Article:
The Sept 5 GI Kentucky Derby will be held with a limited amount of spectators in the stands, it was announced Thursday by Churchill Downs.
“We are happy to announce that we will conduct Derby week with fans,” Churchill Downs President Kevin Flanery said. “It's going to be a different experience. This is a different year.”
Churchill's plans to conduct the races with fans was approved by Kentucky Governor Andy Beshear and state health officials. The Derby was moved from its traditional spot, the first Saturday in May, to September because of the coronavirus pandemic. Churchill is currently holding its spring-summer meet with no fans allowed at the races.
What remains to be seen is exactly how many fans will be allowed into a facility that routinely attracts at least 150,000 for America's favorite horse race. Flanery said there will be a “reduced capacity” but added that it is too early to speculate just how many people will be allowed to attend.
“We will have reduced capacities at various points throughout the facility,” Flanery said. “We will work through that. We are just getting the guidelines and just got the approvals yesterday. We have some work to do. Our team, they are in it up to their necks and having a great time and doing everything right to guarantee people have a great experience once they come into this facility.”
While the Churchill team will continue to work on measures and protocols that will be in place for the Derby week crowds, a few guidelines have been established.
In an effort to limit the flow of people moving around in the grandstand, anyone purchasing a general admission ticket will be limited to the infield. That means that only those who have seats will be allowed inside the main grandstand. And barn area access will be restricted to essential personnel. Guests and parties in the barn area for morning workouts and during race days will be eliminated.
Flanery said that there are about 60,000 seats in the grandstand.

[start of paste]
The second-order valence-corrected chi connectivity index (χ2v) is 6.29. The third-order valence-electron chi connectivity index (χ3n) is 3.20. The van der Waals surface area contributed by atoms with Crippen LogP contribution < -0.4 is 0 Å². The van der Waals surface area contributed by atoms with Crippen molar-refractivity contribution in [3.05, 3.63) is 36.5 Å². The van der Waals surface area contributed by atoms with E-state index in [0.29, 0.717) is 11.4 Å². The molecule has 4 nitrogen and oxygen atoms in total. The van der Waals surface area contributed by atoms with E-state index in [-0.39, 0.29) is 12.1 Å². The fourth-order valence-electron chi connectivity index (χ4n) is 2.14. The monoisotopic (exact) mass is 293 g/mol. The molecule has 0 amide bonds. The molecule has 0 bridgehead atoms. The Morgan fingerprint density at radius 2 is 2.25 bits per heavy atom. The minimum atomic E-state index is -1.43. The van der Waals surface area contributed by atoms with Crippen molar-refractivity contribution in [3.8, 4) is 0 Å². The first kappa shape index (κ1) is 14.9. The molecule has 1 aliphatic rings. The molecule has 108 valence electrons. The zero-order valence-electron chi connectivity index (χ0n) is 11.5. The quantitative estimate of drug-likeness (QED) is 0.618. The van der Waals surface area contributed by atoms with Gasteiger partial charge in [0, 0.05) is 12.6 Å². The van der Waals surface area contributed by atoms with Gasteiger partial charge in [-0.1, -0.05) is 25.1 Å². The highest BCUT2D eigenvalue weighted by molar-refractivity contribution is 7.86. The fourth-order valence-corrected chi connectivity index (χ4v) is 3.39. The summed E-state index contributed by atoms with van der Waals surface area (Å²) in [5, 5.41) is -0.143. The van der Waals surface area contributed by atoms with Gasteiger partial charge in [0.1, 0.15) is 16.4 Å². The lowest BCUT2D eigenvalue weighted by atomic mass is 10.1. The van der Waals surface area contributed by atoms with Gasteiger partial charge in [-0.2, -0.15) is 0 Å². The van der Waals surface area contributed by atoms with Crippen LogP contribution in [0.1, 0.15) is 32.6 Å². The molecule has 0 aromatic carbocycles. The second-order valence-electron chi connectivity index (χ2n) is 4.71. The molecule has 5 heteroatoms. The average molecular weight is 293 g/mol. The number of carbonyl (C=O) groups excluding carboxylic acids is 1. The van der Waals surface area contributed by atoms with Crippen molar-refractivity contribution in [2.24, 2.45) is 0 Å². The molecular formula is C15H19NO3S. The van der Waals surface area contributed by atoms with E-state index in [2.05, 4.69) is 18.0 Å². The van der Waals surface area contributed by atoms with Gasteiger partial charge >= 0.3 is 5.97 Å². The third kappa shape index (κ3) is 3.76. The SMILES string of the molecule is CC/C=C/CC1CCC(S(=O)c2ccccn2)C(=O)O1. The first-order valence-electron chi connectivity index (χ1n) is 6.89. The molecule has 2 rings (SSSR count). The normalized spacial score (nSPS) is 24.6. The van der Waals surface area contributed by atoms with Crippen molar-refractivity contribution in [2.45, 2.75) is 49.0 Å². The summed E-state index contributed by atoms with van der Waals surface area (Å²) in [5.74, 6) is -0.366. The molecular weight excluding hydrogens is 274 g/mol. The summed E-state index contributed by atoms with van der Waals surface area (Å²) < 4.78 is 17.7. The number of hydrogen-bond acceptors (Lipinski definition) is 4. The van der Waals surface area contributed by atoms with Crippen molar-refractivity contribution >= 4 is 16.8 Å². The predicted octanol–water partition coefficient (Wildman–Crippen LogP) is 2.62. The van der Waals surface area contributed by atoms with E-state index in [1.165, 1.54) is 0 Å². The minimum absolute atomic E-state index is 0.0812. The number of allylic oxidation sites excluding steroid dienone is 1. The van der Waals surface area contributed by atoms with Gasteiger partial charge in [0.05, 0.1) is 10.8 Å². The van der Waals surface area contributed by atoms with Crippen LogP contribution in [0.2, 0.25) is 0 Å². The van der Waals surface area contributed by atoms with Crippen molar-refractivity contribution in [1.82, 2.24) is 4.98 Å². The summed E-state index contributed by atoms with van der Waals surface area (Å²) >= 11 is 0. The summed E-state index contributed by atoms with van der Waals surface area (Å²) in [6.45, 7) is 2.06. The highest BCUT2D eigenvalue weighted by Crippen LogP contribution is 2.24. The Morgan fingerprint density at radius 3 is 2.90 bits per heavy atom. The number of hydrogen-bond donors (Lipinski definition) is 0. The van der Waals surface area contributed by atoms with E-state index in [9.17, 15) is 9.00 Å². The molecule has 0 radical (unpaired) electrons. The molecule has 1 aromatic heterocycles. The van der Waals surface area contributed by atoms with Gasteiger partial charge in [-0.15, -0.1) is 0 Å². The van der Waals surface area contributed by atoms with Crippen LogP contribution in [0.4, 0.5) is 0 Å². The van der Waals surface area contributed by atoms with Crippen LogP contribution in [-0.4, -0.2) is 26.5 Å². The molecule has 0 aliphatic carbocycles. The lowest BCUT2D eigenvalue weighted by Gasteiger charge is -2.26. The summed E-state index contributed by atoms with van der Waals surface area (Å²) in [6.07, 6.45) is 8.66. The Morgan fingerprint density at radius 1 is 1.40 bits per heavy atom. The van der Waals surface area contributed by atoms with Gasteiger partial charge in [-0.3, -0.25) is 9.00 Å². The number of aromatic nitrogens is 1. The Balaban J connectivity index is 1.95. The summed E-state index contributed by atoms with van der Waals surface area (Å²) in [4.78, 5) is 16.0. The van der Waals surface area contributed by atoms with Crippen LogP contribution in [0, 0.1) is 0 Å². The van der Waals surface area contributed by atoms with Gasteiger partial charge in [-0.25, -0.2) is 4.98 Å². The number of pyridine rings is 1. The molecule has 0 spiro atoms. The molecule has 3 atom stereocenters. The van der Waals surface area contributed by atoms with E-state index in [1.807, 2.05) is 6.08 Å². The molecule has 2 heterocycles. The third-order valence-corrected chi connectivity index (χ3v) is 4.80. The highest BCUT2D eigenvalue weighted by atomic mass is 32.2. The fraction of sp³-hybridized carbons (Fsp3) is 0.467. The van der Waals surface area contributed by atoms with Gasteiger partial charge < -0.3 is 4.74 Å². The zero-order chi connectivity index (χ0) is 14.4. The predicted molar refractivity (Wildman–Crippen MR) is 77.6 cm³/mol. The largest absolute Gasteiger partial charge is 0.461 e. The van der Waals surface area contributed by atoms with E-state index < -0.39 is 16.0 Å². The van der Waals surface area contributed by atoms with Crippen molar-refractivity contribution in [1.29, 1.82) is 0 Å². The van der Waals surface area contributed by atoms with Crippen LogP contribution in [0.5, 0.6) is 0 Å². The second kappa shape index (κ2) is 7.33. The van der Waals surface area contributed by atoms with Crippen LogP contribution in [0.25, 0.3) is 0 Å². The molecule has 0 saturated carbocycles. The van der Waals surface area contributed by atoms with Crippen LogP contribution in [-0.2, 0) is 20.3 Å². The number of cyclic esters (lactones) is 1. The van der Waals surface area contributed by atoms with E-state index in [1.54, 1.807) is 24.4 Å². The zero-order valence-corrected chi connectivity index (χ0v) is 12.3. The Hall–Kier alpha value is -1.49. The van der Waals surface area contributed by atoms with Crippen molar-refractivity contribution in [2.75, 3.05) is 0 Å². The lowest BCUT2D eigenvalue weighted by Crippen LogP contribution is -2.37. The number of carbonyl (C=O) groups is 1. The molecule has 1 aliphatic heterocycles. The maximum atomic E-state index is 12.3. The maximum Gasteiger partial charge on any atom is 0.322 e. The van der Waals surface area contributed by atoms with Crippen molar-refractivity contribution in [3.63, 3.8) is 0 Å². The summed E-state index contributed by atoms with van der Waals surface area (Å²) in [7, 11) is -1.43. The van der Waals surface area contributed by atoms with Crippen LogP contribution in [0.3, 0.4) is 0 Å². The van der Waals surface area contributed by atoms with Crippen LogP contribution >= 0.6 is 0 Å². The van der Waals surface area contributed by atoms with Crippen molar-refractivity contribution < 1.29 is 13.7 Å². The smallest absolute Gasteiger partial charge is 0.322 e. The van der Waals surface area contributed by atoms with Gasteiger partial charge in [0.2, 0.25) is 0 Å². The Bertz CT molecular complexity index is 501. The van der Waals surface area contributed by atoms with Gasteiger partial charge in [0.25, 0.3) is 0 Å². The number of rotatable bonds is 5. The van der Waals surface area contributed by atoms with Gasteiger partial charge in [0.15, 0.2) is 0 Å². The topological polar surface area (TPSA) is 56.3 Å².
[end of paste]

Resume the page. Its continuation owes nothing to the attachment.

“I am not worried about the number (of attendees) at this point,” Flannery said. “What I am worried about is making sure we have good protocols in place and that we are talking with our guests and developing a plan that works. We are looking at guidelines on how to do that. I am more focused on what is the experience going to be like. We have the guidelines from the state to work with, but obviously it is a reduced capacity.”
Tickets purchased for the original Derby date will be honored. Anyone who cannot or is not willing to attend on the Sept. 5 date will be issued a refund.
As far as what will be expected from fans, that, too, is a work in progress. In its press release, Churchill announced that there will be a “revised Fan Code of Conduct that establishes expectations for guests coming to the Derby.” Flanery said fans will be encouraged to wear masks but stopped short of saying they will be mandatory.
“Masks are something every business is dealing with,” Flanery said. “We will encourage everybody to wear a mask, especially when they are walking around…We understand that no person is perfect. We all forget sometimes. I think we will do this together. We need to communicate, communicate, communicate.”
Flanery noted that even a Derby run four months later than normal and with restrictions on how many people can attend will be a welcome development for racing and for the city of Louisville.
“We have to take baby steps as a community to move forward and do something that lifts the spirits of this town and the world,” he said. “We are going to do our part on both sides, to be safe and responsible, but also to make sure that we do our part so that we can get back to some sense of normalcy.”